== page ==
When We Touch by Heather Graham


When We Touch by Heather Graham

Queen Victoria’s London is a teeming metropolis of pageantry, forbidden desire, and danger—especially in the East End, a hotbed of vice, witchcraft, and murder. What widow Lady Maggie Graham does there more than greases the rumor mill. When she agrees to wed the Viscount Langdon, there are those who would act upon their suspicions . . . 
Experience has taught Lord Jamie well. He has seen his fair share of women behave inappropriately—enjoying risqué amusements in secret theatres, running about disguised in the seediest parts of the city—and then they call you vile names for coming to their rescue. And no woman is more shameless, more cunning, more intoxicating than Lady Maggie . . .

If you’ve read my blog before, or know me in real life, you know that I basically think Heather Graham is an author Goddess/Queen/Unicorn who is basically every complimentary word in the world. With that said…I’ve never read any of her historical romance books before. I started with the Krewe of Hunters (and am still puzzled on why I haven’t yet been asked to join, but that’s a conversation for another day). So when I was approved to read this through NetGalley, I was super excited.

My first thoughts? Like, my initial reaction within the first two chapters? I was totally missing out by not reading these. I normally don’t for for historical because sometimes, I find them hard to follow. Especially with certain dialects and different verbiage, I have found myself spending more time trying to figure out what is happening versus really enjoying the book.

That was NOT the case with this book. Heather Graham tied in some more common language in with the more proper English of 1800’s London, which made it easy to follow and understand the meaning.

The story starts with Maggie and her brother, Justin, receiving a visit from their uncle Angus. Justin had been encouraged to go out with the upper class and has gambled away any of the family fortunes that is left to care for Maggie and Justin. Maggie is already somewhat of an outcast in society because she married a policeman, who was considered a commoner. Since he was killed in the line of duty, Maggie is now widowed. The only option for Justin or Maggie is that one of them marries into another family with money. Maggie agrees to marry Lord Charles, who comes calling with his nephew, Sir James Langdon.

James, aka Jamie, and Maggie have instant attraction, but their initial interactions are ice cold because he knows Maggie is marrying for money. One aspect I really loved of this book was that it doesn’t hold back on the concept of arranged marriages or the secret lives of the wealthy upper class. I actually found it amusing that the only person who seemed naive or unaware is Maggie, and she was always the one working with the poor and not focusing on the upper class and royalty.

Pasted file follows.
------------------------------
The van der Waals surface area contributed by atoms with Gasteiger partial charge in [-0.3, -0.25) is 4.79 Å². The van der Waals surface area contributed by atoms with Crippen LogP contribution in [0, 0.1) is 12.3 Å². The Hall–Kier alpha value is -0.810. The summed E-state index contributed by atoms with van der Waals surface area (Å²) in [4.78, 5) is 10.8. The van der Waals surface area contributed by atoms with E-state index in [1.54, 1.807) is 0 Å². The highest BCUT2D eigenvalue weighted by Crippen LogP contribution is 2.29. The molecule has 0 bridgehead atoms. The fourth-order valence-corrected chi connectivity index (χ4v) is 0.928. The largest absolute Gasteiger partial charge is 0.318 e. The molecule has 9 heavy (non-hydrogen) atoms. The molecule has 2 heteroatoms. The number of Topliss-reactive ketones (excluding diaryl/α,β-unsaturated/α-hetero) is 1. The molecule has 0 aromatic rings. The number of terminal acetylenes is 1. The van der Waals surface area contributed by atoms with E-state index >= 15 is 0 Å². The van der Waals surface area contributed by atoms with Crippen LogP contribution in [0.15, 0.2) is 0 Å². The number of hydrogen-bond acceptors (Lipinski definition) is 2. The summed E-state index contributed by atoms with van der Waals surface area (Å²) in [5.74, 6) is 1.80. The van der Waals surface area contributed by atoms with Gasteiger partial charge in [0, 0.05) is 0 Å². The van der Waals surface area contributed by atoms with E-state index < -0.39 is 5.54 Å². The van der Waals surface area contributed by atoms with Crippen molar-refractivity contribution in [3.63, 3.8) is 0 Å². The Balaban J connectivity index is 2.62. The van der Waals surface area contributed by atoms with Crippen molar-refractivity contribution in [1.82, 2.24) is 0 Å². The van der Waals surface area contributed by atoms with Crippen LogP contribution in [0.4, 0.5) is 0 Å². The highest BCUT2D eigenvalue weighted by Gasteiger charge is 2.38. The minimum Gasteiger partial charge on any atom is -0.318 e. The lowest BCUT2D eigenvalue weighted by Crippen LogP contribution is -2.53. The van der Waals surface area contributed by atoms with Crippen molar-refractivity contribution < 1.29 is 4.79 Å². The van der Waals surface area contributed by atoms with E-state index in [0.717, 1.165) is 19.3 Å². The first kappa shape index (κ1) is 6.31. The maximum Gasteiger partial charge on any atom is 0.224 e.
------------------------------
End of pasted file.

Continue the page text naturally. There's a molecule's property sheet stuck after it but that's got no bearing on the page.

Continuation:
I don’t want to give away the story because Heather Graham has a complex story and she ties in several facets that really brought the story full circle. I loved that there is the complexity of adding in Jack the Ripper to the story. I’ve always loved that Heather Graham has an air of mystery in her stories, and I appreciated that even though I was reading a historical romance,  I was getting a lot of the suspense and mystery that I love from her.

As someone who has always loved crime shows, and wanted to be a criminologist at one point in time, I always appreciate the research that goes into every Heather Graham book I’ve ever read. I’m very familiar with Jack the Ripper and have seen numerous documentaries on the story, the theories, the letters written to police, crime photos, etc. The facts that Heather posts in this story are accurate but she tied them into her story so well. Those murders were, and still are, terribly gruesome, but I respected how Heather tied this in. Jack the Ripper is happening simultaneously as the story is told but I never felt like that angle was being exploited. I think, of all authors I’ve read, Heather really is able to incorporate sometimes taboo or terrible real things and yet not make them being abused or exploited in her story.

I would absolutely recommend this book. As someone who has read around 15 other books by her, I can’t believe I’ve been missing out on her historical books this whole time. This book was fantastic and I absolutely loved every minute of it.